Tuesday, December 16, 2008

A Christmas Greeting from the Son left behind...

It's a sad story really, with little details as to why and even less details as to who raised him, but we do know that he was left behind in England, raised by another family member, grew up, joined the army, fought in WWII and was killed in Dunkirk.

John Bellew, Sr. arrived in the US in September of 1923 with one of his sons - William - my Grandfather. His wife Margaret and sons Hugh & John Jr. remained in England while he obtained a job and a place to live. In May of 1926 (almost 3 years later!) Margaret arrived in the US with her son Hugh. While John's name is on the passenger list, it is crossed off - we're assuming that his ticket was purchased - but he wasn't on board. The family "story" is, that at the time of the ship's departure John was too sick to travel and was left in England. Can you imagine?

In the 1910 Census of Providence Rhode Island I find the family and John Jr. is actually listed in the household - we know for certain that he NEVER came to the US. My Grandmother knew the family well and knows this without doubt.

At this point I have lost track of him, because the census records in England only have been released up to 1901, I will not find him in any census records for Preston. I'm still looking as there were many family members in the area. I have not yet exhausted all my avenues of research on his childhood - although there are very few clues.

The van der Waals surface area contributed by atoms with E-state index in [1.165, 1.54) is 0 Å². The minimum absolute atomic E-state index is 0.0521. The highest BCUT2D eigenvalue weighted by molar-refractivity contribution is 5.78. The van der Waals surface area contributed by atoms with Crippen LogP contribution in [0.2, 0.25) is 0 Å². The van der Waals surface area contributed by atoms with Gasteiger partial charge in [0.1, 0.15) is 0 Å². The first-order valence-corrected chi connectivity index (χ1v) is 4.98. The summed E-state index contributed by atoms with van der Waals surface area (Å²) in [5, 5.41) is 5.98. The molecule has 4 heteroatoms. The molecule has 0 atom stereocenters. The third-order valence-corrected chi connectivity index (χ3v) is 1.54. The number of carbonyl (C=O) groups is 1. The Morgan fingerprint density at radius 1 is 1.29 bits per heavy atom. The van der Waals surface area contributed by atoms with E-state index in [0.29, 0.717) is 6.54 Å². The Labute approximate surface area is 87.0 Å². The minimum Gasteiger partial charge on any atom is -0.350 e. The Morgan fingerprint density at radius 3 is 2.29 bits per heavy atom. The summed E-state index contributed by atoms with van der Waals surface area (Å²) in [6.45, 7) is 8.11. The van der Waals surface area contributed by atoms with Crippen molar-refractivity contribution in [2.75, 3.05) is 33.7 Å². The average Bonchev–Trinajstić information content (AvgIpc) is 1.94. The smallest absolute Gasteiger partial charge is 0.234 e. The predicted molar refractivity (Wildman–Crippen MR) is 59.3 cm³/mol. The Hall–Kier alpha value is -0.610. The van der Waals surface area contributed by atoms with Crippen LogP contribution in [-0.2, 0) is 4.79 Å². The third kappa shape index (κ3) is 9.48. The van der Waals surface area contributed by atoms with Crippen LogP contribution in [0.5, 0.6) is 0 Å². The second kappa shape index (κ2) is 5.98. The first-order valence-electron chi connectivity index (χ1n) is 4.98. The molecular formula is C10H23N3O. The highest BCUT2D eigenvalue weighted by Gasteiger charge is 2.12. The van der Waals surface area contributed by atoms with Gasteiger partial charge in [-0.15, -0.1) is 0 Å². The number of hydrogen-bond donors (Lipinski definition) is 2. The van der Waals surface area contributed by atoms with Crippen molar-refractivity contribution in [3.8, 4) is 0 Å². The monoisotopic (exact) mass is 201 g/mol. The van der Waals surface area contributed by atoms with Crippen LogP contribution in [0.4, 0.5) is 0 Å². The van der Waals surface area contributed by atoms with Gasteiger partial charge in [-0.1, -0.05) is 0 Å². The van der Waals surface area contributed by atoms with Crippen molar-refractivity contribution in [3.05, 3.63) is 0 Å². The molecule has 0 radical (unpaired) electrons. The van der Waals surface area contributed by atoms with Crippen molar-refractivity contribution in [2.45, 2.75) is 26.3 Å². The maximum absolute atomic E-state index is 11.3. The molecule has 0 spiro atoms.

My Grandmother (William's wife) has in her possession a prayer book belonging to Margaret and inside was a treasure of information. Prayer cards from a young boy's First Holy Communion, and this Christmas card which John sent to his mother in 1934 and there is a similar card sent to his father. Christmas greetings from a child who was left behind.

John was killed in Dunkirk in May 1940 - He was part of the 4th Battalion of the Oxford & Bucks Light Infantry, his infantry found themselves surrounded and overrun by Germans.

1 comment:

  1. This is a fascinating story . . . and it is YOUR history. Wow, no wonder you are addicted to genealogy research (I'm sure I just butchered the spelling).
    One day, you must write an epic novel.